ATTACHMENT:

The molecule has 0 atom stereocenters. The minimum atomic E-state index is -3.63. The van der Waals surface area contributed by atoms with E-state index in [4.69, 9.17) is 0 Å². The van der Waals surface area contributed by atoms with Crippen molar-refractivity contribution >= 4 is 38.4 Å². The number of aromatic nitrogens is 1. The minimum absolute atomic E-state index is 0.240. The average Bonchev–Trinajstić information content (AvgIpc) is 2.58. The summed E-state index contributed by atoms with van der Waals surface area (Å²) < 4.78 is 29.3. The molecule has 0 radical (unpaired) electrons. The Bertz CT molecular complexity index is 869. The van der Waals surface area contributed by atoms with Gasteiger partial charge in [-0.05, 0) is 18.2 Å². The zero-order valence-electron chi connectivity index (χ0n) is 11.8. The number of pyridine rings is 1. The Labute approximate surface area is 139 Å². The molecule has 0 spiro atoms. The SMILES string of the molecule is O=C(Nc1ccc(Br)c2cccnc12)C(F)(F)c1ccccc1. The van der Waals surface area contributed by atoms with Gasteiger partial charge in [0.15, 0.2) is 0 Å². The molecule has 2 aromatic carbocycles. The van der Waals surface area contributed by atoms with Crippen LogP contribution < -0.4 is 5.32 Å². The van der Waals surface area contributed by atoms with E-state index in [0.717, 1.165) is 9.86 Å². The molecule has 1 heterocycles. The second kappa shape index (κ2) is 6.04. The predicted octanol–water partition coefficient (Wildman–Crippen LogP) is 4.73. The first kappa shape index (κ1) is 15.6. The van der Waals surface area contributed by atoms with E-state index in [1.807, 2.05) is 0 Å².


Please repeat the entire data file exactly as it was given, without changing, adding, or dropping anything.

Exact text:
The molecule has 0 atom stereocenters. The minimum atomic E-state index is -3.63. The van der Waals surface area contributed by atoms with E-state index in [4.69, 9.17) is 0 Å². The van der Waals surface area contributed by atoms with Crippen molar-refractivity contribution >= 4 is 38.4 Å². The number of aromatic nitrogens is 1. The minimum absolute atomic E-state index is 0.240. The average Bonchev–Trinajstić information content (AvgIpc) is 2.58. The summed E-state index contributed by atoms with van der Waals surface area (Å²) < 4.78 is 29.3. The molecule has 0 radical (unpaired) electrons. The Bertz CT molecular complexity index is 869. The van der Waals surface area contributed by atoms with Gasteiger partial charge in [-0.05, 0) is 18.2 Å². The zero-order valence-electron chi connectivity index (χ0n) is 11.8. The number of pyridine rings is 1. The Labute approximate surface area is 139 Å². The molecule has 0 spiro atoms. The SMILES string of the molecule is O=C(Nc1ccc(Br)c2cccnc12)C(F)(F)c1ccccc1. The van der Waals surface area contributed by atoms with Gasteiger partial charge in [0.15, 0.2) is 0 Å². The molecule has 2 aromatic carbocycles. The van der Waals surface area contributed by atoms with Crippen LogP contribution < -0.4 is 5.32 Å². The van der Waals surface area contributed by atoms with E-state index in [0.717, 1.165) is 9.86 Å². The molecule has 1 heterocycles. The second kappa shape index (κ2) is 6.04. The predicted octanol–water partition coefficient (Wildman–Crippen LogP) is 4.73. The first kappa shape index (κ1) is 15.6. The van der Waals surface area contributed by atoms with E-state index in [1.807, 2.05) is 0 Å².